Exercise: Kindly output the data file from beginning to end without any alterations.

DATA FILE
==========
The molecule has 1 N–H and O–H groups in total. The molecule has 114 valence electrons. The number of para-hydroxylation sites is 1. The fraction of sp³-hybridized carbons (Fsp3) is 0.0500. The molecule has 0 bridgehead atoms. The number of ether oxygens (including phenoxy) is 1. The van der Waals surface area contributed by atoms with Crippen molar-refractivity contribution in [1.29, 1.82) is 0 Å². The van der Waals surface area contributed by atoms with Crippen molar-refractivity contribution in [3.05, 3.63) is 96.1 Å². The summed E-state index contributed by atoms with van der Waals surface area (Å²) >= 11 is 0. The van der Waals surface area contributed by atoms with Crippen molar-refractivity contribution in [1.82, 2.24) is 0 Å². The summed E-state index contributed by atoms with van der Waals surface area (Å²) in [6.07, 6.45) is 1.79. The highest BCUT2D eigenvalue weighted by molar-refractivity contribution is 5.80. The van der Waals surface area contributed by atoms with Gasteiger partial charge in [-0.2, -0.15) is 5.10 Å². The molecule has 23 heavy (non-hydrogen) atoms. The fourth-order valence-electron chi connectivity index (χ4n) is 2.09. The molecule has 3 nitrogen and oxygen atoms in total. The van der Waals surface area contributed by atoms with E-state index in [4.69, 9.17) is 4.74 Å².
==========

The molecule has 1 N–H and O–H groups in total. The molecule has 114 valence electrons. The number of para-hydroxylation sites is 1. The fraction of sp³-hybridized carbons (Fsp3) is 0.0500. The molecule has 0 bridgehead atoms. The number of ether oxygens (including phenoxy) is 1. The van der Waals surface area contributed by atoms with Crippen molar-refractivity contribution in [1.29, 1.82) is 0 Å². The van der Waals surface area contributed by atoms with Crippen molar-refractivity contribution in [3.05, 3.63) is 96.1 Å². The summed E-state index contributed by atoms with van der Waals surface area (Å²) >= 11 is 0. The van der Waals surface area contributed by atoms with Crippen molar-refractivity contribution in [1.82, 2.24) is 0 Å². The summed E-state index contributed by atoms with van der Waals surface area (Å²) in [6.07, 6.45) is 1.79. The highest BCUT2D eigenvalue weighted by molar-refractivity contribution is 5.80. The van der Waals surface area contributed by atoms with Gasteiger partial charge in [-0.2, -0.15) is 5.10 Å². The molecule has 23 heavy (non-hydrogen) atoms. The fourth-order valence-electron chi connectivity index (χ4n) is 2.09. The molecule has 3 nitrogen and oxygen atoms in total. The van der Waals surface area contributed by atoms with E-state index in [4.69, 9.17) is 4.74 Å².